I. transitive verb (-lated; -lating) Etymology: Middle English, from Latin violatus, past participle of violare, from viol- (as in violentus violent) Date: 15th century 1. break, disregard <
violate the law
2. to do harm to the person or especially the chastity of; specifically rape 2 3. to fail to show proper respect for ; profane <
violate a shrine
4. interrupt, disturb <
violate the peace of a spring evening — Nancy Larter
violative adjectiveviolator noun II. adjective Date: 15th century archaic subjected to violation

New Collegiate Dictionary. 2001.


Look at other dictionaries:

  • violate — vi‧o‧late [ˈvaɪəleɪt] verb [transitive] 1. LAW to disobey a law or do something that is against an official agreement, rule etc: • The contractors violated the law by laying off workers without notice. • The proposed legislation would violate… …   Financial and business terms

  • violate — vi·o·late / vī ə ˌlāt/ vt lat·ed, lat·ing: to go against (as a prohibition or principle): fail to observe or respect violate a law civil rights were violated violate due process vi·o·la·tion /ˌvī ə lā shən/ n …   Law dictionary

  • Violate — Vi o*late, v. t. [imp. & p. p. {Violates}; p. pr. & vb. n. {Violating}.] [L. violatus, p. p. of violare to violate, fr. vis strength, force. See {Violent}.] 1. To treat in a violent manner; to abuse. [1913 Webster] His wife Boadicea violated with …   The Collaborative International Dictionary of English

  • violate — [vī′ə lāt΄] vt. violated, violating [ME violaten < L violatus, pp. of violare, to use force or violence, akin to vis, force] 1. to break (a law, rule, promise, etc.); fail to keep or observe; infringe on 2. to commit a sexual assault on; esp …   English World dictionary

  • violate — [v1] break a law, agreement breach, contaminate, contravene, defy, disobey, disregard, disrupt, encroach, err, infract, infringe, meddle, offend, oppose, outrage, profane, resist, sacrilege, sin, tamper with, trample on, transgress, trespass,… …   New thesaurus

  • Violaté — Le nom est très rare, mais on en trouve des mentions en Lorraine au XVIIIe siècle. Peut être un marchand de violat (médicament ou sirop à base de violette) …   Noms de famille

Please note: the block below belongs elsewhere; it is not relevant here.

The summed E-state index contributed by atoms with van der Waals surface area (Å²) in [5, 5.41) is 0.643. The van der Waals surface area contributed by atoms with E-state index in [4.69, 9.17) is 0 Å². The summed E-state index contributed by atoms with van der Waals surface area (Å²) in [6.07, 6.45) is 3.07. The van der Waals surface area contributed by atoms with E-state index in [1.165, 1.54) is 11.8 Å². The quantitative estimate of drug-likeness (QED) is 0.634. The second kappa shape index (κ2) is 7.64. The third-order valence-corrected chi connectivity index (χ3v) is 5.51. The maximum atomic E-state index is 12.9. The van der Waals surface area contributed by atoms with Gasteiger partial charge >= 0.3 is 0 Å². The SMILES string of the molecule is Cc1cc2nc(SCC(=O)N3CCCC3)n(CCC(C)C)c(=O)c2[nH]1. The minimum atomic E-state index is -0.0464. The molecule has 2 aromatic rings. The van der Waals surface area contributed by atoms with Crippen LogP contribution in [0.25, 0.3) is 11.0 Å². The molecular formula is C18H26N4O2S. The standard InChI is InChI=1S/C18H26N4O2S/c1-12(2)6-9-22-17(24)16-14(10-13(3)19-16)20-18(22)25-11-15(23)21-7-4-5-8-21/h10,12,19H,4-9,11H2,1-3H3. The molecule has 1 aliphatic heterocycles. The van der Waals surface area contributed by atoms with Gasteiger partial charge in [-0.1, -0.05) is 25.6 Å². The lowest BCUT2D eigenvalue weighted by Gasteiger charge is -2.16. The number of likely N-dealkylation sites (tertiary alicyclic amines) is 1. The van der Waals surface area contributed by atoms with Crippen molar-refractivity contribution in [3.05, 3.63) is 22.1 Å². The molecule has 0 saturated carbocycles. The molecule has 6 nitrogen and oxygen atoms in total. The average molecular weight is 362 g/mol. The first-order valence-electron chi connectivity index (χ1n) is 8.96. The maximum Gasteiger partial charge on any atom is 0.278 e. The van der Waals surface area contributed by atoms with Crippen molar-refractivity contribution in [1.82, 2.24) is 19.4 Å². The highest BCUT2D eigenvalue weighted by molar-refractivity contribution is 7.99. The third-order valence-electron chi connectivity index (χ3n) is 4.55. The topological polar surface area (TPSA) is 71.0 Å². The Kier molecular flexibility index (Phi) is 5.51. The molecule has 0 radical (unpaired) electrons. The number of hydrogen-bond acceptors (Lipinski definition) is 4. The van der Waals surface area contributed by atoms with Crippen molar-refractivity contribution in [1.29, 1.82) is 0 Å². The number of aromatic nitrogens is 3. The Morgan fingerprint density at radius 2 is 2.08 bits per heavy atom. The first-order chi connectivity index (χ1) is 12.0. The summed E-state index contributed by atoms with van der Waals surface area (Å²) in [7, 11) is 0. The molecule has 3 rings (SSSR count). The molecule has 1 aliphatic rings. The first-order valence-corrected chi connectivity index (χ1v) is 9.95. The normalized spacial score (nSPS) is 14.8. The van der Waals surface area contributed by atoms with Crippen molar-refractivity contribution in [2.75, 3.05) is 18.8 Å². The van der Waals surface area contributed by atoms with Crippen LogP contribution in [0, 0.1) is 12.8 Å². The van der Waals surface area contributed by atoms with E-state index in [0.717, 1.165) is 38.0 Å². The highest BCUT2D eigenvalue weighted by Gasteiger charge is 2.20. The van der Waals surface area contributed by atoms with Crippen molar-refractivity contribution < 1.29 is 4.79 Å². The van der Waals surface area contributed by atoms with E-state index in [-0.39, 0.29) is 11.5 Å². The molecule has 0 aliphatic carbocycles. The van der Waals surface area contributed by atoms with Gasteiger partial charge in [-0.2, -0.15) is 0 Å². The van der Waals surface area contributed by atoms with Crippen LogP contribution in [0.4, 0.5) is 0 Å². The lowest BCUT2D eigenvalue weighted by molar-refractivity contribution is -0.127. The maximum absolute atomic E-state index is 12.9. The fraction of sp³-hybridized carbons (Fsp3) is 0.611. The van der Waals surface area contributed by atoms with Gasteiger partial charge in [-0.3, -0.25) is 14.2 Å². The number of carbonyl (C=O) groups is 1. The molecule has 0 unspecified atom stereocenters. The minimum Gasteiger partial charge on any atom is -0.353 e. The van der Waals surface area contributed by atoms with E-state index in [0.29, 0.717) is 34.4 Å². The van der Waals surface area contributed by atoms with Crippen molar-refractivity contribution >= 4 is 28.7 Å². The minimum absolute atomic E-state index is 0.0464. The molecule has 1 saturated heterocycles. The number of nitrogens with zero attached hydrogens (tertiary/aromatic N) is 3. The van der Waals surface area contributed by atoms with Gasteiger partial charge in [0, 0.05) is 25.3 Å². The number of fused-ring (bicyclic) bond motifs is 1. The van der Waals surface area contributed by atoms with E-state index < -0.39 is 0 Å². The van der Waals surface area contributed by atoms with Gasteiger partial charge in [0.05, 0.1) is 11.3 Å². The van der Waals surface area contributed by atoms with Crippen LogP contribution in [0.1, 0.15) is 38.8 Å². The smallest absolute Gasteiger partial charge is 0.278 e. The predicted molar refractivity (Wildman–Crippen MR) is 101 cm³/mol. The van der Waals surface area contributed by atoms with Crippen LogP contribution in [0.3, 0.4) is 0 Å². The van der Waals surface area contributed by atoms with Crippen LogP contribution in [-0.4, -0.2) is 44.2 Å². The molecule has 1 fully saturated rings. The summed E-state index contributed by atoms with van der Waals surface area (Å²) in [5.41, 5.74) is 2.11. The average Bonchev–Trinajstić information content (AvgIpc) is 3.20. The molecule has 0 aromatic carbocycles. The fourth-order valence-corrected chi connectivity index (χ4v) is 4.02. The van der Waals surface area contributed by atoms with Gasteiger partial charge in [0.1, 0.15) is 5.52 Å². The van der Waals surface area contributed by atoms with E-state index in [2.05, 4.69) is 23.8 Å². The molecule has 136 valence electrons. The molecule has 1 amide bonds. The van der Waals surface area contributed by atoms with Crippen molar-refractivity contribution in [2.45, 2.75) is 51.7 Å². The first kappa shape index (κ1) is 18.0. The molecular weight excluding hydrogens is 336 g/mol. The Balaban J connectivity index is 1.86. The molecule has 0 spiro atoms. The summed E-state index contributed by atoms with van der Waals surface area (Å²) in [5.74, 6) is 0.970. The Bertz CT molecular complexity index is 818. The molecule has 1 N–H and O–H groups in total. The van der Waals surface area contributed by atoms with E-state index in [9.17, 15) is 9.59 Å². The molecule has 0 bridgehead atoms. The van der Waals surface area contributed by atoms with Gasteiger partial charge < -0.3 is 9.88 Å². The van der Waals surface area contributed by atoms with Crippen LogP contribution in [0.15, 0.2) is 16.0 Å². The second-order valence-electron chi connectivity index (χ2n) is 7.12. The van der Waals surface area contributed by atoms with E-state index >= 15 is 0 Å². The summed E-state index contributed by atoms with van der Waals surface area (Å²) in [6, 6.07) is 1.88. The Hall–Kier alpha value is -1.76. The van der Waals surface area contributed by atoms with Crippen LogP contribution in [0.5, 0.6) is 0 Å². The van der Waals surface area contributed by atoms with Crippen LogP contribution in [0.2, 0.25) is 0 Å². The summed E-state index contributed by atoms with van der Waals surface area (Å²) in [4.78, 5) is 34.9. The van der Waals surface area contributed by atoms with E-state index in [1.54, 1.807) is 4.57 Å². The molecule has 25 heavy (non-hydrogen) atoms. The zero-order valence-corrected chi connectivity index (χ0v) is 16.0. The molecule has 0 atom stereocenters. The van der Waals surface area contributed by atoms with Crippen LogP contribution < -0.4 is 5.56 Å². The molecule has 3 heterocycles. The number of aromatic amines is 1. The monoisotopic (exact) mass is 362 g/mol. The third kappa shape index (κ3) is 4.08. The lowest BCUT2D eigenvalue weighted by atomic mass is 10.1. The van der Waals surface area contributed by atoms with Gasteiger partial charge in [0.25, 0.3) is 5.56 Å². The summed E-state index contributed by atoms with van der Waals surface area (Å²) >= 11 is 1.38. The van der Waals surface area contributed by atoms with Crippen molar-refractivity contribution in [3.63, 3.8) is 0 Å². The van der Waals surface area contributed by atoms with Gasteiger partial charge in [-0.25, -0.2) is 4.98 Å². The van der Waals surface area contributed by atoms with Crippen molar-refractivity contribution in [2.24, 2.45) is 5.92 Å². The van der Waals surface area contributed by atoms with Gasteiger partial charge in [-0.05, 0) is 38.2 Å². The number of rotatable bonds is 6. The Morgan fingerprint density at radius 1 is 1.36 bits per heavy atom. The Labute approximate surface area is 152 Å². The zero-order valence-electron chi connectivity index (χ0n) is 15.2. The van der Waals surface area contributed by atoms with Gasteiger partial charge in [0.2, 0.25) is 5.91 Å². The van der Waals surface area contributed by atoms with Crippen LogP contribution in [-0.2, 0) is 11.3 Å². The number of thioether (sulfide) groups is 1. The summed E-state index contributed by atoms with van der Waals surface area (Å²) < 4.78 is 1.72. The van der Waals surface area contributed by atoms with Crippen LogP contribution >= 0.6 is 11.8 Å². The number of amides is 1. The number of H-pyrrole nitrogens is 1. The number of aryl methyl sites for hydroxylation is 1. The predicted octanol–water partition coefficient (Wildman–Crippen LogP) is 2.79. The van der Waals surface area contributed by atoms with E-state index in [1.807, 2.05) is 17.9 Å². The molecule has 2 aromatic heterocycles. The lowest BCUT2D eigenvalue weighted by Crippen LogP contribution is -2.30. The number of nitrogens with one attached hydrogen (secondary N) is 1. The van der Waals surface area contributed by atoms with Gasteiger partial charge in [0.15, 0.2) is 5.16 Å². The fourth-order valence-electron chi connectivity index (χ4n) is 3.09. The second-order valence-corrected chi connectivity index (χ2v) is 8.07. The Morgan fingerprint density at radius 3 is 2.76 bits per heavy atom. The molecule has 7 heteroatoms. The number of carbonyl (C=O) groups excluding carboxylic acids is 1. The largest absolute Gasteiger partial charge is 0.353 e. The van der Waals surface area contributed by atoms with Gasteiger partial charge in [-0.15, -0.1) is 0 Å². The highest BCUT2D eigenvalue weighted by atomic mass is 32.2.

• violate — (v.) early 15c., to break (an oath, etc.), from L. violatus (see VIOLATION (Cf. violation)). Sense of ravish is first recorded mid 15c. Related: Violated; violating …   Etymology dictionary

  • violate — ► VERB 1) break or fail to comply with (a rule or formal agreement). 2) treat with disrespect. 3) rape or sexually assault. DERIVATIVES violation noun violator noun. ORIGIN Latin violare treat violently …   English terms dictionary

  • violate — /ˈvaɪəleɪt / (say vuyuhlayt) verb (t) (violated, violating) 1. to break, infringe, or transgress (a law, rule, agreement, promise, instructions, etc.). 2. to break in upon or disturb rudely: to violate privacy; to violate the peace; to violate… …   Australian English dictionary

  • violate — violator, violater, n. /vuy euh layt /, v.t., violated, violating. 1. to break, infringe, or transgress (a law, rule, agreement, promise, instructions, etc.). 2. to break in upon or disturb rudely; interfere thoughtlessly with: to violate his… …   Universalium

  • violate — 01. If you [violate] your parole, you will be immediately re arrested. 02. Each side in the conflict accused the other of [violating] the ceasefire. 03. The U.S. has suspended all foreign aid to the country because of its history of human rights… …   Grammatical examples in English

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